Vaughn's girlfriend, Carrie Begley, is a pompon girl. She was practicing her routines five yards behind Vaughn. He never turned around.

The Warhawks suited up at Madison for the West Springfield game and took a bus to West Springfield, arriving at 7 for the 8 o'clock game.

"We like to get dressed and undressed at home; it's easier," said Sell. "This was a long trip for us, too: 15 miles."

The Warhawks immediately went out to warm up, then returned to the dressing room 15 minutes before kickoff. The players sat quietly. Waiting.

Vaughn was in a corner trying to calm himself, trying to beat back the fear.

The captains, offensive tackle Bob Leity and defensive back Steve Richbourg, came into the room and said they had won the coin toss. Madison would receive the kickoff.

The room grew silent again as Sell spoke. At practice he uses a bullhorn. Now, he spoke softly.

"I want everyone to look at this," he said, and passed around a small plaque. Each player looked at it, then handed it on.

The inscription: "This is the year."

"We've got four minutes to see if we hang that plaque up or throw it away," Sell said. "From this point on, what you say doesn't mean a thing. It's action that counts." Then he and his assistants left the room.

At that point, the locker room erupted in noise. "Let's bite their heads off," the players screamed. "Kill those . . . " Vaughn took part, but he still was on the fringe looking in.

It was a slow, 200-yard walk from the dressing room to the field and the Warhawks made it in a double-file line. No one said a word as they walked through the crowd to the field. They gathered under the goal posts, then ran to their side of the field. They knelt for a prayer in front of their bench just before the kickoff.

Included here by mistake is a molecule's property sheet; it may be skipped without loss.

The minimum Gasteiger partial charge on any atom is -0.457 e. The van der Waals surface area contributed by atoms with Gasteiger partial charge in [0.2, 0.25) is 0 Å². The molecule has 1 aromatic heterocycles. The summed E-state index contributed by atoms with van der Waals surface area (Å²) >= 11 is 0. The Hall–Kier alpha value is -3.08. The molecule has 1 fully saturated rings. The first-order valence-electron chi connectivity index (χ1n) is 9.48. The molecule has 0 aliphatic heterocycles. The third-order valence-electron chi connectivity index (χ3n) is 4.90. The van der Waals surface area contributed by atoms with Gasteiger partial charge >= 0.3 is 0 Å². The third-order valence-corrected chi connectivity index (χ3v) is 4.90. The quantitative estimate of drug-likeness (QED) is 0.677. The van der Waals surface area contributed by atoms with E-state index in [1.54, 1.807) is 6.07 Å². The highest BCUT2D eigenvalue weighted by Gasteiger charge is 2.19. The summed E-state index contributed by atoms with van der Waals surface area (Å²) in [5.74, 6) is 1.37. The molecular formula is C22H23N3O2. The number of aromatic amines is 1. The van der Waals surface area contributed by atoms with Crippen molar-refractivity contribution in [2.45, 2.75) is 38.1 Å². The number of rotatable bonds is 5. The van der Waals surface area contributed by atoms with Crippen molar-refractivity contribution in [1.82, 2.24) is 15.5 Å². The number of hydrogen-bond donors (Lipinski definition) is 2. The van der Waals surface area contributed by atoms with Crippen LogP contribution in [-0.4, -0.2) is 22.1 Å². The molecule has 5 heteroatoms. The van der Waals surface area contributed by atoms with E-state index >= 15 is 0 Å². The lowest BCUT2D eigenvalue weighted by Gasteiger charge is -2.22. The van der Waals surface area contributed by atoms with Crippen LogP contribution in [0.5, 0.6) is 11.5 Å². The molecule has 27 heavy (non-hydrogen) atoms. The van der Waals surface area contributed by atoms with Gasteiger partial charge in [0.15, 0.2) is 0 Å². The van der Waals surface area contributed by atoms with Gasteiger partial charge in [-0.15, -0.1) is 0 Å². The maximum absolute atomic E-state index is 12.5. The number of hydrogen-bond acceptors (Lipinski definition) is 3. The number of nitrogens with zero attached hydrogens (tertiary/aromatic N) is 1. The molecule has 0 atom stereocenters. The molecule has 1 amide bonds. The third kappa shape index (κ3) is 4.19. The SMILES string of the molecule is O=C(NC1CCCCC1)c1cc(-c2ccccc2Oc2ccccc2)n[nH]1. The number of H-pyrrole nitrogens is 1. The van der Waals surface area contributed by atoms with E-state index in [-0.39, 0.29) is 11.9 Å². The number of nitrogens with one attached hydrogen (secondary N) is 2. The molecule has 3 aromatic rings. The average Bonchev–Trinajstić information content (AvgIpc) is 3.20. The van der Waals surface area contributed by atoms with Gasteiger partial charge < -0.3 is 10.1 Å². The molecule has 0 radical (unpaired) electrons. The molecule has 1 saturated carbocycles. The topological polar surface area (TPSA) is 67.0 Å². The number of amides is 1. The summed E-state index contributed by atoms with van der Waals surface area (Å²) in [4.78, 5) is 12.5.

Vaughn was the first player onto the field. He went right to the 40-yard line, turned and gave a double high five to teammate Stan Groft.

When West Springfield's Mike Casey kicked off, Vaughn peeled back to his right to block. Basil fumbled the kickoff, but Mike Colbert picked up the ball on the dead run, got a stunning block from Vaughn at the 35 to get into the clear and went all the way for a touchdown.

By halftime, Madison had a 22-0 lead. Vaughn had played nearly flawlessly. In many games he will be overmatched against bigger defensive linemen, but West Springfield played a "Tennessee bubble" defense, putting a defensive back over the center. So Vaughn was blocking, with success, a 5-6, 160-pound youngster.

Vaughn's only glaring mistake came in the second period, when he missed a snap count, causing half his teammates to jump offside.

"I was nervous," he said later. "I was thinking about this and that and I just blew the snap count."

In the locker room at halftime, it became obvious that Vaughn now was a valued member of his football team.

"Whenever we run the trap, I have a hard time getting to the linebacker; what should I do?" senior guard George Cholakis asked Vaughn.

"I'll take him and you block the nose guard," Vaughn said.

"Good idea," Sell said.

The Warhawks played listlessly the second half, but still won, 22-14.

"Steve played good for his first game," Sell said. "He did what he had to do. He blew that onee play, but it didn't really hurt us. He'll be fine."

For the first time in almost a week, Vaughn let out all his emotion. A big smile appeared and it looked as if the weight of the entire team had been lifted from his shoulders.

"I was nervous, oh, God, was I nervous," he said as he trudged toward the team bus with his girlfriend walking proudly by his side. "The first 10 plays I was dying. I was thinking about everything and couldn't really concentrate that well. I finally settled down and acted like it was a regular game. The rest of them will be easier, I hope."